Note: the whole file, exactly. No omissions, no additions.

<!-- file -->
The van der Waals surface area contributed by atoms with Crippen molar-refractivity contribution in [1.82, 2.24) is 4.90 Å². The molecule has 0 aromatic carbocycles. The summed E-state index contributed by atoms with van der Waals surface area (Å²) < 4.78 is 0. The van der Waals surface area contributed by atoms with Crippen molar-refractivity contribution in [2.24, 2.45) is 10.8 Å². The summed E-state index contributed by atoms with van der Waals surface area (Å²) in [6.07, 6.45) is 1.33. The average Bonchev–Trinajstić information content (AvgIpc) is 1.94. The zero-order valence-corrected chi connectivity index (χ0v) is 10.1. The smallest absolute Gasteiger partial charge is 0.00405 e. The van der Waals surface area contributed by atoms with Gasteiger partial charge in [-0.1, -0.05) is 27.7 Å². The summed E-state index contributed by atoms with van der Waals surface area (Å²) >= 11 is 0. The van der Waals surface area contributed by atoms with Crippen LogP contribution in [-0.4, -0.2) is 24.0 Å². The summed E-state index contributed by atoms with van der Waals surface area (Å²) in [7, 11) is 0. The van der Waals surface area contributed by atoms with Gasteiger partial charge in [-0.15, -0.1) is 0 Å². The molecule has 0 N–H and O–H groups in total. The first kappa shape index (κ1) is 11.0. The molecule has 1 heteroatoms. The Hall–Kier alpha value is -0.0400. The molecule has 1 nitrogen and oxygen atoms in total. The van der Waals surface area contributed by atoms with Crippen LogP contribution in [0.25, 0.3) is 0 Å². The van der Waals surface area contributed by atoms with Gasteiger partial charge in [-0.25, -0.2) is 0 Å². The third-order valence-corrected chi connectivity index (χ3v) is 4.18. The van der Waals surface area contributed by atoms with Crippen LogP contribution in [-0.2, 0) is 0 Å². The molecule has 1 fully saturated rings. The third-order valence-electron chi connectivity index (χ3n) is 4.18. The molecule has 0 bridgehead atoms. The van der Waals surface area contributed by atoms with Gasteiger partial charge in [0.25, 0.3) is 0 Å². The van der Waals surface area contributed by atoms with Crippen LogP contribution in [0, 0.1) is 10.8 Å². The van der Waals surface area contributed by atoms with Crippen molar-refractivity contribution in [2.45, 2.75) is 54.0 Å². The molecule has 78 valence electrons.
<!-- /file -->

The van der Waals surface area contributed by atoms with Crippen molar-refractivity contribution in [1.82, 2.24) is 4.90 Å². The molecule has 0 aromatic carbocycles. The summed E-state index contributed by atoms with van der Waals surface area (Å²) < 4.78 is 0. The van der Waals surface area contributed by atoms with Crippen molar-refractivity contribution in [2.24, 2.45) is 10.8 Å². The summed E-state index contributed by atoms with van der Waals surface area (Å²) in [6.07, 6.45) is 1.33. The average Bonchev–Trinajstić information content (AvgIpc) is 1.94. The zero-order valence-corrected chi connectivity index (χ0v) is 10.1. The smallest absolute Gasteiger partial charge is 0.00405 e. The van der Waals surface area contributed by atoms with Gasteiger partial charge in [-0.1, -0.05) is 27.7 Å². The summed E-state index contributed by atoms with van der Waals surface area (Å²) >= 11 is 0. The van der Waals surface area contributed by atoms with Crippen LogP contribution in [-0.4, -0.2) is 24.0 Å². The summed E-state index contributed by atoms with van der Waals surface area (Å²) in [7, 11) is 0. The van der Waals surface area contributed by atoms with Gasteiger partial charge in [-0.15, -0.1) is 0 Å². The molecule has 0 N–H and O–H groups in total. The first kappa shape index (κ1) is 11.0. The molecule has 1 heteroatoms. The Hall–Kier alpha value is -0.0400. The molecule has 1 nitrogen and oxygen atoms in total. The van der Waals surface area contributed by atoms with Crippen LogP contribution in [0.25, 0.3) is 0 Å². The van der Waals surface area contributed by atoms with Gasteiger partial charge in [-0.25, -0.2) is 0 Å². The third-order valence-corrected chi connectivity index (χ3v) is 4.18. The van der Waals surface area contributed by atoms with Crippen LogP contribution in [-0.2, 0) is 0 Å². The molecule has 1 fully saturated rings. The third-order valence-electron chi connectivity index (χ3n) is 4.18. The molecule has 0 bridgehead atoms. The van der Waals surface area contributed by atoms with Gasteiger partial charge in [0.25, 0.3) is 0 Å². The van der Waals surface area contributed by atoms with Crippen LogP contribution in [0, 0.1) is 10.8 Å². The van der Waals surface area contributed by atoms with Crippen molar-refractivity contribution in [2.45, 2.75) is 54.0 Å². The molecule has 78 valence electrons.